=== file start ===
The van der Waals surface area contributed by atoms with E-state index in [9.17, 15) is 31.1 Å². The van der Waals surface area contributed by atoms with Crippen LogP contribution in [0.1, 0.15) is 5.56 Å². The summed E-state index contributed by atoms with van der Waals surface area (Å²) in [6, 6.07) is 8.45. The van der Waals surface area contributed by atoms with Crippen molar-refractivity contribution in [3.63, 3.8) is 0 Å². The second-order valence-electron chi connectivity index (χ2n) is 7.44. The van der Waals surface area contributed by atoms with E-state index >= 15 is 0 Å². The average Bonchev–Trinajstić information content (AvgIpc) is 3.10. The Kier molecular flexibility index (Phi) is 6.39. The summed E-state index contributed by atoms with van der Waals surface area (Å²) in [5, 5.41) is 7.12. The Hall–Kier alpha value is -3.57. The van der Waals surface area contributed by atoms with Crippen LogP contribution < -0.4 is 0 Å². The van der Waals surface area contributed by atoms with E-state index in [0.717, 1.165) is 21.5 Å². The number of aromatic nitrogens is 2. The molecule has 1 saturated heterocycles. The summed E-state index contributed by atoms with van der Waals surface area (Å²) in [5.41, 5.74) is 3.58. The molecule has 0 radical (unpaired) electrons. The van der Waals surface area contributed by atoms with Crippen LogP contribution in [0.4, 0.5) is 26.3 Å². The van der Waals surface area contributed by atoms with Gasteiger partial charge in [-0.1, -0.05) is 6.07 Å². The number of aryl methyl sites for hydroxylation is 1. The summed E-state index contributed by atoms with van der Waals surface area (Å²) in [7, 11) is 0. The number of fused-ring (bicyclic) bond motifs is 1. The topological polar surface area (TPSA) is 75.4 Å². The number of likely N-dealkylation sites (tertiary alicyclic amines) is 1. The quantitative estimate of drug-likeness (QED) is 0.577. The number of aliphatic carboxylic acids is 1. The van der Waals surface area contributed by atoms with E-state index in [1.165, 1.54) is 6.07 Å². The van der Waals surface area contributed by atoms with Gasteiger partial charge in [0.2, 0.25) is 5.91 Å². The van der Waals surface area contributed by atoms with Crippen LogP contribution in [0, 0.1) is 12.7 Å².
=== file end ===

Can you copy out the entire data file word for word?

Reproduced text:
The van der Waals surface area contributed by atoms with E-state index in [9.17, 15) is 31.1 Å². The van der Waals surface area contributed by atoms with Crippen LogP contribution in [0.1, 0.15) is 5.56 Å². The summed E-state index contributed by atoms with van der Waals surface area (Å²) in [6, 6.07) is 8.45. The van der Waals surface area contributed by atoms with Crippen molar-refractivity contribution in [3.63, 3.8) is 0 Å². The second-order valence-electron chi connectivity index (χ2n) is 7.44. The van der Waals surface area contributed by atoms with E-state index >= 15 is 0 Å². The average Bonchev–Trinajstić information content (AvgIpc) is 3.10. The Kier molecular flexibility index (Phi) is 6.39. The summed E-state index contributed by atoms with van der Waals surface area (Å²) in [5, 5.41) is 7.12. The Hall–Kier alpha value is -3.57. The van der Waals surface area contributed by atoms with Crippen LogP contribution < -0.4 is 0 Å². The van der Waals surface area contributed by atoms with E-state index in [0.717, 1.165) is 21.5 Å². The number of aromatic nitrogens is 2. The molecule has 1 saturated heterocycles. The summed E-state index contributed by atoms with van der Waals surface area (Å²) in [5.41, 5.74) is 3.58. The molecule has 0 radical (unpaired) electrons. The van der Waals surface area contributed by atoms with Crippen LogP contribution in [0.4, 0.5) is 26.3 Å². The van der Waals surface area contributed by atoms with Gasteiger partial charge in [-0.1, -0.05) is 6.07 Å². The number of aryl methyl sites for hydroxylation is 1. The summed E-state index contributed by atoms with van der Waals surface area (Å²) in [7, 11) is 0. The number of fused-ring (bicyclic) bond motifs is 1. The topological polar surface area (TPSA) is 75.4 Å². The number of likely N-dealkylation sites (tertiary alicyclic amines) is 1. The quantitative estimate of drug-likeness (QED) is 0.577. The number of aliphatic carboxylic acids is 1. The van der Waals surface area contributed by atoms with E-state index in [1.165, 1.54) is 6.07 Å². The van der Waals surface area contributed by atoms with Gasteiger partial charge in [0.2, 0.25) is 5.91 Å². The van der Waals surface area contributed by atoms with Crippen LogP contribution in [0, 0.1) is 12.7 Å².